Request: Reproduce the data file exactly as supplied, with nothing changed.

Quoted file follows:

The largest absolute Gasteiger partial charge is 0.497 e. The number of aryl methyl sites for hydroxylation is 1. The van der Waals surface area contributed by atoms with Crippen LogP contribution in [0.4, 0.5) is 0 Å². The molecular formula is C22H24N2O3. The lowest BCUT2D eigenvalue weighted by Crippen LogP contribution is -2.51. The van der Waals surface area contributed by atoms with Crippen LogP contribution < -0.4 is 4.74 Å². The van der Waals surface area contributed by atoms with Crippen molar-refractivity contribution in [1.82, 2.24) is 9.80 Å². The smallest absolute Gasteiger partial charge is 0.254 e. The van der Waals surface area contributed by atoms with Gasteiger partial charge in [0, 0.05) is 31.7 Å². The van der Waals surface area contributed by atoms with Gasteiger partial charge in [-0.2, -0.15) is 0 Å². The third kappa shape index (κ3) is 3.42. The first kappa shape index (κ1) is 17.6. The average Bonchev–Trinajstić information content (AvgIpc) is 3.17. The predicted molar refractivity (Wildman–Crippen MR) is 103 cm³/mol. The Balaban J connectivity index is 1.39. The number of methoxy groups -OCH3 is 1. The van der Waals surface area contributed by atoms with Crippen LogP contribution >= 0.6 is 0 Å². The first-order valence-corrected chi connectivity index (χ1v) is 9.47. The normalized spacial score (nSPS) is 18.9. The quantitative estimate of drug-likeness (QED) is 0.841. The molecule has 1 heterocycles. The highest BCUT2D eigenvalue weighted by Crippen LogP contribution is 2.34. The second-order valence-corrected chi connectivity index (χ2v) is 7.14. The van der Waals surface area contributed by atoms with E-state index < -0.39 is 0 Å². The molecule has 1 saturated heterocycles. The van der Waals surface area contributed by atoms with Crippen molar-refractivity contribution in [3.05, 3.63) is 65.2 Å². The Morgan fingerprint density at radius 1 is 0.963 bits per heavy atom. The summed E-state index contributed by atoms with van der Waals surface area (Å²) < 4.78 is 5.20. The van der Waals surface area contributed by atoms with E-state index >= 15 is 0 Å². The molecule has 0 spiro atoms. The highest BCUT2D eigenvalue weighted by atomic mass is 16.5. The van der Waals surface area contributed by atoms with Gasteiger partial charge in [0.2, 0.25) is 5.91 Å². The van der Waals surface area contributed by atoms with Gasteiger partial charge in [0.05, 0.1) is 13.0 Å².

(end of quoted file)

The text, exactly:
The largest absolute Gasteiger partial charge is 0.497 e. The number of aryl methyl sites for hydroxylation is 1. The van der Waals surface area contributed by atoms with Crippen LogP contribution in [0.4, 0.5) is 0 Å². The molecular formula is C22H24N2O3. The lowest BCUT2D eigenvalue weighted by Crippen LogP contribution is -2.51. The van der Waals surface area contributed by atoms with Crippen LogP contribution < -0.4 is 4.74 Å². The van der Waals surface area contributed by atoms with Crippen molar-refractivity contribution in [1.82, 2.24) is 9.80 Å². The smallest absolute Gasteiger partial charge is 0.254 e. The van der Waals surface area contributed by atoms with Gasteiger partial charge in [0, 0.05) is 31.7 Å². The van der Waals surface area contributed by atoms with Gasteiger partial charge in [-0.2, -0.15) is 0 Å². The third kappa shape index (κ3) is 3.42. The first kappa shape index (κ1) is 17.6. The average Bonchev–Trinajstić information content (AvgIpc) is 3.17. The predicted molar refractivity (Wildman–Crippen MR) is 103 cm³/mol. The Balaban J connectivity index is 1.39. The number of methoxy groups -OCH3 is 1. The van der Waals surface area contributed by atoms with Crippen LogP contribution >= 0.6 is 0 Å². The first-order valence-corrected chi connectivity index (χ1v) is 9.47. The normalized spacial score (nSPS) is 18.9. The quantitative estimate of drug-likeness (QED) is 0.841. The molecule has 1 heterocycles. The highest BCUT2D eigenvalue weighted by Crippen LogP contribution is 2.34. The second-order valence-corrected chi connectivity index (χ2v) is 7.14. The van der Waals surface area contributed by atoms with E-state index < -0.39 is 0 Å². The molecule has 1 saturated heterocycles. The van der Waals surface area contributed by atoms with Crippen molar-refractivity contribution in [3.05, 3.63) is 65.2 Å². The Morgan fingerprint density at radius 1 is 0.963 bits per heavy atom. The summed E-state index contributed by atoms with van der Waals surface area (Å²) < 4.78 is 5.20. The van der Waals surface area contributed by atoms with E-state index >= 15 is 0 Å². The molecule has 0 spiro atoms. The highest BCUT2D eigenvalue weighted by atomic mass is 16.5. The van der Waals surface area contributed by atoms with Gasteiger partial charge in [0.2, 0.25) is 5.91 Å². The van der Waals surface area contributed by atoms with Gasteiger partial charge in [0.05, 0.1) is 13.0 Å².